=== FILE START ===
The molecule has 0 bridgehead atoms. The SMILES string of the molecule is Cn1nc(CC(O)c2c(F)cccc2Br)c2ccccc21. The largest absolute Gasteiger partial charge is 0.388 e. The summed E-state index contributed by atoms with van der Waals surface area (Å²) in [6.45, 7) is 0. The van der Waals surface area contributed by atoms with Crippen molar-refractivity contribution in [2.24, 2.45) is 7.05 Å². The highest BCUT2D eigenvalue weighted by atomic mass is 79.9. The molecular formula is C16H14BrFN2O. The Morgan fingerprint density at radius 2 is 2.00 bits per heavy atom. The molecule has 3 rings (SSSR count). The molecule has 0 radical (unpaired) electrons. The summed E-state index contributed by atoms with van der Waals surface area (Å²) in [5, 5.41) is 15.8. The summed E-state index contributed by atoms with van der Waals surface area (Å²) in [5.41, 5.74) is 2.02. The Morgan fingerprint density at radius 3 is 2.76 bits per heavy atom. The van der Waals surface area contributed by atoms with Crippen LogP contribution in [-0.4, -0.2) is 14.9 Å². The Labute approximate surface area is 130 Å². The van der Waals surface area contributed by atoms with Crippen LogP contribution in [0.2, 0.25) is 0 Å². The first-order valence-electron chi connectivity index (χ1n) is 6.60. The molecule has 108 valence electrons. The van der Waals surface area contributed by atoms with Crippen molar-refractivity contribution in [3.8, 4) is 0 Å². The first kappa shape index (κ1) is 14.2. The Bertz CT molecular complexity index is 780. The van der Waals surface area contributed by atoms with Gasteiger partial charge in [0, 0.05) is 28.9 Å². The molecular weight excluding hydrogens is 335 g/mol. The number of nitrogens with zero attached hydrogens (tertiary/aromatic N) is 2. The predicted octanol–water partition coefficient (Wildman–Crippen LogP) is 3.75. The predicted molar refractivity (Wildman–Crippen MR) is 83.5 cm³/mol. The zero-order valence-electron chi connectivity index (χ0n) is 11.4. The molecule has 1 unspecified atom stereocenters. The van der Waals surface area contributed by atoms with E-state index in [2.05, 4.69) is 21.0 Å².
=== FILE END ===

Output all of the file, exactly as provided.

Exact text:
The molecule has 0 bridgehead atoms. The SMILES string of the molecule is Cn1nc(CC(O)c2c(F)cccc2Br)c2ccccc21. The largest absolute Gasteiger partial charge is 0.388 e. The summed E-state index contributed by atoms with van der Waals surface area (Å²) in [6.45, 7) is 0. The van der Waals surface area contributed by atoms with Crippen molar-refractivity contribution in [2.24, 2.45) is 7.05 Å². The highest BCUT2D eigenvalue weighted by atomic mass is 79.9. The molecular formula is C16H14BrFN2O. The Morgan fingerprint density at radius 2 is 2.00 bits per heavy atom. The molecule has 3 rings (SSSR count). The molecule has 0 radical (unpaired) electrons. The summed E-state index contributed by atoms with van der Waals surface area (Å²) in [5, 5.41) is 15.8. The summed E-state index contributed by atoms with van der Waals surface area (Å²) in [5.41, 5.74) is 2.02. The Morgan fingerprint density at radius 3 is 2.76 bits per heavy atom. The van der Waals surface area contributed by atoms with Crippen LogP contribution in [-0.4, -0.2) is 14.9 Å². The Labute approximate surface area is 130 Å². The van der Waals surface area contributed by atoms with Crippen LogP contribution in [0.2, 0.25) is 0 Å². The first-order valence-electron chi connectivity index (χ1n) is 6.60. The molecule has 108 valence electrons. The van der Waals surface area contributed by atoms with Crippen molar-refractivity contribution in [3.8, 4) is 0 Å². The first kappa shape index (κ1) is 14.2. The Bertz CT molecular complexity index is 780. The van der Waals surface area contributed by atoms with Gasteiger partial charge in [0, 0.05) is 28.9 Å². The molecular weight excluding hydrogens is 335 g/mol. The number of nitrogens with zero attached hydrogens (tertiary/aromatic N) is 2. The predicted octanol–water partition coefficient (Wildman–Crippen LogP) is 3.75. The predicted molar refractivity (Wildman–Crippen MR) is 83.5 cm³/mol. The zero-order valence-electron chi connectivity index (χ0n) is 11.4. The molecule has 1 unspecified atom stereocenters. The van der Waals surface area contributed by atoms with E-state index in [2.05, 4.69) is 21.0 Å².